When British employers discuss what is undermining their country’s competiveness in global markets, the UK’s education system is usually at or near the top of the list. Many state schools are failing both business and young people by turning out potential employees – and entrepreneurs – with inadequate skills and unhelpful attitudes.
So a headline that a girl’s school was holding a “failure week” was enough to make the blood boil. Of all the bad attitudes instilled by poor education, the worst is low expectations – especially among girls.
Yet, on reading the full article, the headline proved to be very misleading. Given the negative culture of too many schools, especially in deprived areas, you might have a right to suppose that a “failure week” meant a week of preparing young people for the life of failure to which their useless education condemns them. In fact, the opposite is true. The “failure week” is not about failure at all. It is about success – and the role of failure in achieving that success.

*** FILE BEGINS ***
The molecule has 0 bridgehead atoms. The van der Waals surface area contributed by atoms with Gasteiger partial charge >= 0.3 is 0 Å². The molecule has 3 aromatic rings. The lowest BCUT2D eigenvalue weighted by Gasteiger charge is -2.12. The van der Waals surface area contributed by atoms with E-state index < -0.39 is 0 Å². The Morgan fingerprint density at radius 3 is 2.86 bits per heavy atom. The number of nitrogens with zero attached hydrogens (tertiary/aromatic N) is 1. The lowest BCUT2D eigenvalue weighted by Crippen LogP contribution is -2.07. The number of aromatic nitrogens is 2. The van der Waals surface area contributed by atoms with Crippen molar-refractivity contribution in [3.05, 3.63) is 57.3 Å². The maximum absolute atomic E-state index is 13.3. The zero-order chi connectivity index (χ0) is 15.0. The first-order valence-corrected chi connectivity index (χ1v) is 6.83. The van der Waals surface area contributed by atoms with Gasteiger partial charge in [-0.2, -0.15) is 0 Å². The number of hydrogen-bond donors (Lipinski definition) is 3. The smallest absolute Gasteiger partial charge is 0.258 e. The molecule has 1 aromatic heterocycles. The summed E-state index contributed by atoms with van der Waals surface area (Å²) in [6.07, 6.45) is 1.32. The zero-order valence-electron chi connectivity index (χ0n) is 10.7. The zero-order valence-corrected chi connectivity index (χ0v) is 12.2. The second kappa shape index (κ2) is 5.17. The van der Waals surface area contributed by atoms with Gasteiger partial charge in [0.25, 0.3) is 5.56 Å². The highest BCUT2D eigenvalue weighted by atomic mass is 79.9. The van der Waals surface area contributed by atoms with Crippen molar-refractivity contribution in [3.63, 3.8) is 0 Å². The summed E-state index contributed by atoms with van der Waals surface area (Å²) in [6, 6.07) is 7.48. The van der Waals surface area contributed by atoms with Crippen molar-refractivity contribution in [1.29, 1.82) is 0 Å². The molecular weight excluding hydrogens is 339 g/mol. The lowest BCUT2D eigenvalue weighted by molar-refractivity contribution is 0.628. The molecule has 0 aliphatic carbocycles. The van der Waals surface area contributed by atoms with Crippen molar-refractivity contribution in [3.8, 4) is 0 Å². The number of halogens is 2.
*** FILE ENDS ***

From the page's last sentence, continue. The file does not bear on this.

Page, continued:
There is a paradox of success and failure. You cannot get something for nothing. Success demands risk – and extraordinary success demands extraordinary risk. The possibility of failure is the price of risk – which leads to the almost mathematical conclusion that the possibility of success has a positive correlation with the possibility of failure.
In other words, successful people succeed more because they risk more, and because they risk more they also fail more. The biographies of most highly successful people include long lists of failures. Indeed, the average high achiever will fail far more often than someone who plays it safe all his life. The mediocrity avoids failure, but he also avoids success.
If you never fail, it means you are not testing your limits and therefore you are living below your potential – which is perhaps the greatest failure of all.
The key to success lies in how you respond to failure. If you just lie there after being knocked down, moaning and complaining and blaming everyone and everything but yourself, you will remain a failure. The success is not the person who never gets knocked down, but the one who gets knocked down and then has the courage to pick himself up again and the intelligence to learn from his mistakes as he rejoins the fray.
People like that succeed because they keep coming back until they do. They will be beaten but they are hard to beat.